Ten Things You Need to Know Today: 2 December 2021
The Week’s daily digest of the news agenda, published at 8am
UK agrees deals for 114m more Covid vaccines
Ministers in the UK have rushed through a deal for 114 million extra doses of a Covid vaccine that can be tailored against variants, bringing a fourth coronavirus jab for British adults a step closer. Sajid Javid said the deal with Moderna and Pfizer, which is likely to cost more than £2bn, will help to “future proof” the NHS vaccination drive. However, the World Health Organisation said the focus should be on ensuring the global population receives a first dose.
Sinking boat ‘called UK authorities’
The Home Office has admitted that the occupants of a boat that sank last week in the Channel, causing the deaths of at least 27 people, may have tried to contact the UK authorities. The clandestine Channel threat commander told the parliament’s human rights committee that he could not say with any certainty if those onboard had rung the UK for help. Two survivors claim those onboard made calls to British authorities as their dinghy sank but the British responded by telling them to get in touch with the French.
Macron ‘called Johnson a clown’
Emmanuel Macron has privately described Boris Johnson as a “clown” and a “knucklehead”, according to reports in France. The president made the remarks to a small group of advisers last week as the UK and France were at loggerheads over the Channel migrant crisis. Sylvie Bermann, a former French ambassador to the UK, told Times Radio that relations between France and Britain had “never been as bad since Waterloo”.
Maxwell accuser ‘met Trump at 14’
A woman who said she was sexually abused by Ghislaine Maxwell and the late convicted sex offender Jeffrey Epstein more than two decades ago has told a court that she met Donald Trump when Epstein took her to Mar-a-Lago when she was just 14 years old. The woman also testified that she flew on Epstein’s private plane along with Prince Andrew. Her testimony came during Maxwell’s trial on six federal charges, including sex trafficking of minors.
GPs may stop monitoring vulnerable
Ministers may allow GPs to pause regular monitoring of millions of patients with underlying health problems to focus on delivering Covid booster jabs. The Guardian reported that Sajid Javid and NHS bosses are “locked in talks” with GP representatives at the British Medical Association about relaxing rules which require family doctors to undertake checks on people with diabetes, high blood pressure and other conditions that mean they are at higher risk of having a heart attack or stroke.
Baldwin denies pulling trigger
Alec Baldwin claimed he didn’t pull the trigger of the gun that fatally wounded cinematographer Halyna Hutchins on the set of his film, Rust. In a tearful interview, the actor said he had “no idea” how a live bullet got into a gun he was using and that he “didn't pull the trigger”. Speaking to ABC News, he said: “No, no, no, I would never point a gun at anyone and pull the trigger at them, never.” The interview is the first time Baldwin has spoken in depth about the incident on camera.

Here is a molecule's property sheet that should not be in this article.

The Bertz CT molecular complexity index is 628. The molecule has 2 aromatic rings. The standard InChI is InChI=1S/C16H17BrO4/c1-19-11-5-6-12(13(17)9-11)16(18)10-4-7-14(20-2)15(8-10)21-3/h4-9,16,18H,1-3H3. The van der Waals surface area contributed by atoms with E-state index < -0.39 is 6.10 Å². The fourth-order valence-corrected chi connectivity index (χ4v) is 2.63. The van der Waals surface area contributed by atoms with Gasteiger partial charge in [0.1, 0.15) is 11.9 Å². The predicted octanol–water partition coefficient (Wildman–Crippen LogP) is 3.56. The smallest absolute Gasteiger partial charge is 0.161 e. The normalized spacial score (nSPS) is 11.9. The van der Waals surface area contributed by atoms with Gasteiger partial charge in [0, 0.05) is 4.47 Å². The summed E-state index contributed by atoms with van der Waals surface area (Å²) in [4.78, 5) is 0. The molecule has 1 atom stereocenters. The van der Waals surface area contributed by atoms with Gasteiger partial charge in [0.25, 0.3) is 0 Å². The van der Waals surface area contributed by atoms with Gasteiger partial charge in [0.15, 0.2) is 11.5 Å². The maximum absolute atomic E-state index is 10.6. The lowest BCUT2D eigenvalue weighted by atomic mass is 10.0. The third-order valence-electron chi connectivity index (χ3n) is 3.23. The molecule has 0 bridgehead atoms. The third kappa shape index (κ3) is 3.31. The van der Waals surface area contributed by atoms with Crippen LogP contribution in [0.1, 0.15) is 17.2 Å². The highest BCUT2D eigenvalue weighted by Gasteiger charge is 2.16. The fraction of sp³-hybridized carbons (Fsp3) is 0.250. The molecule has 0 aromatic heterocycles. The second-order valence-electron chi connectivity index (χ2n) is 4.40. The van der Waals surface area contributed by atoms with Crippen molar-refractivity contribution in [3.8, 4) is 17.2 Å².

US court may accept abortion ban
The US Supreme Court looks set to accept a Mississippi law that would bar abortions after 15 weeks of pregnancy, even in cases of rape or incest. In a hearing yesterday, justices hinted that a majority backed upholding the law. Anti-abortion campaigners are asking the court to “protect unborn children”, but experts warn of an increase in maternal mortality if abortion is restricted. The BBC noted that the US Supreme Court is “now dominated by conservatives, three of whom were appointed by Donald Trump”.
Military tattoo for exiting Merkel
A ceremony will see Angela Merkel bow out of office with a military tattoo held in her honour this evening. The Guardian said the event will feature torch-carrying soldiers in full military regalia, precision choreography and three songs of the outgoing chancellor’s own choosing played by a marching band, “marking the high point of Merkel’s leaving tour after 16 years of holding office”. She is expected to formally hand over her seat of power to Olaf Scholz next week.
BT aims for 25% non-white workforce
BT has announced it is aiming to more than double the share of its workforce from non-white backgrounds to 25% by 2030. Philip Jansen, the chief executive of BT, said the target was “very ambitious”, but added that “BT should reflect the society in which we operate in and our customers”. However, noted The Telegraph, the target includes international workers, including BT’s operations in India and Africa.
Belfast collective wins Turner Prize
A group of Belfast-based artists whose work reflects issues affecting Northern Ireland have been named the winners of the Turner Prize 2021. Array Collective, which is comprised of 11 artists, was the first Northern Irish winner of the prize. Its members have been working together “more actively” since 2016 and say they “create collaborative actions in response to socio-political issues” affecting the region. Their victory was announced at a ceremony in Coventry Cathedral where they were presented with the £25,000 prize money.